Effect Measure

Summary of last year’s flu season

We started blogging on public health at the beginning of the 2004 – 2005 flu season, although we didn’t concentrate on flu immediately. We intended to use the public health problem of influenza, a disease that contributes to the death of almost 40,000 US citizens a year, as a lens through which to look at public health. The interest in bird flu and pandemic flu followed naturally. The intervening years saw seasonal influenza outbreaks that were milder than previous years, but this resourceful virus made a comeback in the flu season just concluded. CDC has just summarized the 2007 – 2008 flu season and compared it to the three previous years (1004 onward:

During the 2007–08 influenza season, influenza activity* peaked in mid-February in the United States and was associated with greater mortality and higher rates of hospitalization of children aged 0–4 years, compared with each of the previous three seasons. In the United States, influenza A (H1N1) was the predominant strain early in the season; influenza A (H3N2) viruses increased in circulation in January and predominated overall. While influenza A (H1N1), A (H3N2), and B viruses cocirculated worldwide, influenza A (H1N1) viruses were most commonly reported in Canada, Europe, and Africa, and influenza B viruses were predominant in most Asian countries. This report summarizes influenza activity in the United States and worldwide during the 2007–08 influenza season (September 30, 2007–May 17, 2008). (CDC, Morbidity and Mortality Weekly Reports)

There appeared to be two peaks if you use the proportion of visits to outpatient facilities for acute respiratory disease as a measure, one at the time of the Christmas holidays and the second in mid-February. CDC speculates the earlier peak might have been a result of fewer routine outpatient visits, thus inflating the percentage for acute illness. The later mid-February peak is more in line with previous seasons where flu reaches its height mid-February to early March. In the US, A/H1N1 predominated early in the season, but as flu cases started to pick up speed it was superseded in most regions of the US by A/H3N2 — except in the Mountain and Pacific surveillance regions, a reminder that the dynamics of this virus are complicated and still not well understood. As if to emphasize this, in Canada and Europe influenza A but A/H1N1 predominated, while in Africa and Asia there was more influenza B than influenza A. This was also true of some European countries, and even those with more influenza A than influenza B had quite high proportions of flu B compared to the US.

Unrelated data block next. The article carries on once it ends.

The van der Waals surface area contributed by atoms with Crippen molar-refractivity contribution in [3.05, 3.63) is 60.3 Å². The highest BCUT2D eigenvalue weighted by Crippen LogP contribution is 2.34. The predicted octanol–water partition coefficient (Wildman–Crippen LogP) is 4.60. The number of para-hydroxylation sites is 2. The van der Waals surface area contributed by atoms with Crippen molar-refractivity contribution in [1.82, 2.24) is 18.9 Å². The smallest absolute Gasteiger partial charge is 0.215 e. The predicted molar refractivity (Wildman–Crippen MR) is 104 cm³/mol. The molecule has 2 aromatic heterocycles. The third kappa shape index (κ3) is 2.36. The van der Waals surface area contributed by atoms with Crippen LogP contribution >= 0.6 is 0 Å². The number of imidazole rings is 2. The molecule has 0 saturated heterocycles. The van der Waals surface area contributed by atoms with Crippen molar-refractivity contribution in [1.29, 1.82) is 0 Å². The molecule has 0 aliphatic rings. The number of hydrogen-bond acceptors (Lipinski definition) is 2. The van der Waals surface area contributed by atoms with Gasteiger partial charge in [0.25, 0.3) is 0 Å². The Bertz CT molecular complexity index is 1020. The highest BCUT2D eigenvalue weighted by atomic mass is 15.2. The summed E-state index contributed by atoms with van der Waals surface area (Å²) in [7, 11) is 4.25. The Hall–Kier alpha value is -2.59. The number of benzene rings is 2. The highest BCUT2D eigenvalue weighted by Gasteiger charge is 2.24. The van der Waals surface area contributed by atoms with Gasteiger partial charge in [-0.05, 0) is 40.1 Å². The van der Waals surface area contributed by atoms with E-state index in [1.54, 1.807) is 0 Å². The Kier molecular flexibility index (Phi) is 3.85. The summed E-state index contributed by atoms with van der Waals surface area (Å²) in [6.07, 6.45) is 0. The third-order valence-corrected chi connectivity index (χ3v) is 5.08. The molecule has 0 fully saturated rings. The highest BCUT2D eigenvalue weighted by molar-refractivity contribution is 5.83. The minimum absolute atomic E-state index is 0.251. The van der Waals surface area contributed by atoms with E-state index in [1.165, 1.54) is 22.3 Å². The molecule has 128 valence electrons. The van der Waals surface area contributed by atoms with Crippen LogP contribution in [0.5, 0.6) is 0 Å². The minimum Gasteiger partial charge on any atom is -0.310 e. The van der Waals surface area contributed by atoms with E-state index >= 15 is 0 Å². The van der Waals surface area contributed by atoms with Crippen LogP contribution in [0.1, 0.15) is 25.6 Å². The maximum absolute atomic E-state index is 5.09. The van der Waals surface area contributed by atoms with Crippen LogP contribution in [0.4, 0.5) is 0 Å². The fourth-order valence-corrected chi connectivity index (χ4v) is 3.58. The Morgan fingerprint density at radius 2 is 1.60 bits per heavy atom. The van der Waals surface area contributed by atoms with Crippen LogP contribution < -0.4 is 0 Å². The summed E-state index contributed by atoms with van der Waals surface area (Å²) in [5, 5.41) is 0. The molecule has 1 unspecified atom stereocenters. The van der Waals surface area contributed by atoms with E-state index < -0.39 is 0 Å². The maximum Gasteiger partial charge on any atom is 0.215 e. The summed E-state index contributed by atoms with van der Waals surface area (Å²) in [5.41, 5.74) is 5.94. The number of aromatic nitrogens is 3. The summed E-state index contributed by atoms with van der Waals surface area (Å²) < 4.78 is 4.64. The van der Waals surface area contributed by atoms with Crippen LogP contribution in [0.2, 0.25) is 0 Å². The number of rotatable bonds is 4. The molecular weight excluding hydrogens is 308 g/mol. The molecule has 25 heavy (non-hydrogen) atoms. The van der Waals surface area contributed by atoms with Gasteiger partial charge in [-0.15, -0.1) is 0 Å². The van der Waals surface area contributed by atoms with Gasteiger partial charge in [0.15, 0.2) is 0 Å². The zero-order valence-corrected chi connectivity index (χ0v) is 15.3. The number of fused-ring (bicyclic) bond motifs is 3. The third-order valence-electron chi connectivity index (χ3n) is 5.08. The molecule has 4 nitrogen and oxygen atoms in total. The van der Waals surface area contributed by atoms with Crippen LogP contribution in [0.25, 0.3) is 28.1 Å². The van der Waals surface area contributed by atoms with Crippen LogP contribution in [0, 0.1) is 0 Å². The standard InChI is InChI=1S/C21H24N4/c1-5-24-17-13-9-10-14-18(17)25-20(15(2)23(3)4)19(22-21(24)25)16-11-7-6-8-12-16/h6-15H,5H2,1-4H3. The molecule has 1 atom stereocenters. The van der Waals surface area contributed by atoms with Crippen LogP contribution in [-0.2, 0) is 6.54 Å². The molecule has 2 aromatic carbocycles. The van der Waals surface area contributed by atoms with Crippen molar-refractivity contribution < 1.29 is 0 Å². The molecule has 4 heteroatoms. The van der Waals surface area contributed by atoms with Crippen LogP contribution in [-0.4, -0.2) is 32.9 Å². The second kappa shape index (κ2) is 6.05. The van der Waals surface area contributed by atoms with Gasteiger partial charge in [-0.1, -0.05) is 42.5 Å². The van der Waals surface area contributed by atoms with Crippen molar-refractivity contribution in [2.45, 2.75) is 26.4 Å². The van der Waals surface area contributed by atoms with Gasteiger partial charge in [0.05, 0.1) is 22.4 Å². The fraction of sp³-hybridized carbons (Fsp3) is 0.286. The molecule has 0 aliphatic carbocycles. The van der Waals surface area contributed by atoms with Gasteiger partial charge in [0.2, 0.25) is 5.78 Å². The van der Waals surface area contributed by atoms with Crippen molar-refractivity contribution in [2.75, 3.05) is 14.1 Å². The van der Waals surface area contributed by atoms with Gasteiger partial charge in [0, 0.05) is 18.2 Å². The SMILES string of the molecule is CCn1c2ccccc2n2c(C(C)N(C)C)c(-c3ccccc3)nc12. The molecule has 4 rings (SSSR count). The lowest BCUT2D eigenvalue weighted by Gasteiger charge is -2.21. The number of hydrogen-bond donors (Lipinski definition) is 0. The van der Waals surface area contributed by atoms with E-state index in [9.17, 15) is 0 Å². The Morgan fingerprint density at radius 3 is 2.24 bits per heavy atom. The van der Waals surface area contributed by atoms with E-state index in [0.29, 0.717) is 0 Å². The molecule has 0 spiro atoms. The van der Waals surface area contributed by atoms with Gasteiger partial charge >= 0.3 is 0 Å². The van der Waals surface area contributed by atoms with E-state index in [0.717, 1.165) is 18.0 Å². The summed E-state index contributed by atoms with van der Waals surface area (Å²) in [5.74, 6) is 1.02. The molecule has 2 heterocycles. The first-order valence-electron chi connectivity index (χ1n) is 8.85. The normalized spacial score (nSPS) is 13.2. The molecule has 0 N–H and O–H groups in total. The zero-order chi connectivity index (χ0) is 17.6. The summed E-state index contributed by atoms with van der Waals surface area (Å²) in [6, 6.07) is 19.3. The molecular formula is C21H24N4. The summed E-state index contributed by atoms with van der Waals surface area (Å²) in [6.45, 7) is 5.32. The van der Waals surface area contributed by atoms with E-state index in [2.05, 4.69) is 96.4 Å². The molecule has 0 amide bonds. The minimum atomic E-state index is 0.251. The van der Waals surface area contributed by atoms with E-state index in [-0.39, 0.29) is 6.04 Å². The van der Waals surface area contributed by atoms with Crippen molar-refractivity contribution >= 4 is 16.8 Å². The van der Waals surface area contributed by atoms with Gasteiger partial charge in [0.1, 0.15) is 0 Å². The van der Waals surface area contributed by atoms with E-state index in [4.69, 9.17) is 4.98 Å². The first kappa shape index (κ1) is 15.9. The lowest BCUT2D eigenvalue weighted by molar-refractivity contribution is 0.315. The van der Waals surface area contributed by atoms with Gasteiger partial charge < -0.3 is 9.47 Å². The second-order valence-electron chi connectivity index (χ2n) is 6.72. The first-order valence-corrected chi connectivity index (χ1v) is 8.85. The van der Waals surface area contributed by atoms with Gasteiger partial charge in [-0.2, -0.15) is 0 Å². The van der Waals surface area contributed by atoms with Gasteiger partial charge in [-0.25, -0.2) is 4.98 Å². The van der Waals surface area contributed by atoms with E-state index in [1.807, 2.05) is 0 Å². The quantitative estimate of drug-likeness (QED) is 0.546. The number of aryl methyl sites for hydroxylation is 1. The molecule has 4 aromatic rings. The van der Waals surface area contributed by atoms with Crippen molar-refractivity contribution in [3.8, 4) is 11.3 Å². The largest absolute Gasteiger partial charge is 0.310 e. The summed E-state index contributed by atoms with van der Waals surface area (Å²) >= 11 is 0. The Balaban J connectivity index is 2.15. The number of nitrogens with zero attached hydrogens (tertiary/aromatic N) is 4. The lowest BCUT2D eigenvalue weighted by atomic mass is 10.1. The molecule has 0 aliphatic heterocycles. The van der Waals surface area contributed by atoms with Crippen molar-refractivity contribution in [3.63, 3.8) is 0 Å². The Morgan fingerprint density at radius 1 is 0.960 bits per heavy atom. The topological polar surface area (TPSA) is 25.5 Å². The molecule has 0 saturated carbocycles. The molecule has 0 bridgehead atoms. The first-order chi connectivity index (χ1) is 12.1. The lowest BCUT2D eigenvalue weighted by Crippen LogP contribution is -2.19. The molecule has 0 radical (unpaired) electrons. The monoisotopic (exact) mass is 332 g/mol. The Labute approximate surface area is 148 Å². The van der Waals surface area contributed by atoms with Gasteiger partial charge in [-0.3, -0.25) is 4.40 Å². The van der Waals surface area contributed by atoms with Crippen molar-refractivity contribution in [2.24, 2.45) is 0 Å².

As previously reported, the circulating flu viruses were not a good match for this year’s flu vaccine. The match for A/H1N1 was 66%, not great but much better than the 28% match for A/H3N2. There was essentially no match for influenza B. Resistance to one or another of the two main classes of antivirals, neuriminidase inhibitors (oral form, Tamiflu, inhalable form, Relenza) and M2 inhibitors (adamantanes) showed an interesting pattern. All influenza A viruses remained sensitive to the inhalable Relenza (zanamivir) but A/H1N1 showed increased resistance to Tamiflu (oseltamivir). The proportion of H1N1 resistant increased slightly from last year, from 0.7% to 10.7%. No H3N2 were resistant to Tamiflu. But virtually all the H3N2 isolates were resistant to the adamantane class of antivirals resistance was at the same level as for Tamiflu (10.7%), but interestingly, there was no overlap, i.e., no isolate was resistant to both Tamiflu and one of the adamantanes. If resistance to the two drugs were completely independent at 10% apiece, one would expect 1% of the 918 H1N1 isolates, or 9, to be susceptible to both. This suggests there might be a biological reason for the lack of overlap. Stay tuned.

Overall these data confirm what we already knew: this was a much worse flu season than the previous two. The proportion of deaths attributed to pneumonia and influenza peaked in mid-March and was higher than previous years. Here’s a time series going back to 2004 so you can see the extent of the differences (Source: CDC, Morbidity and Mortality Weekly Reports):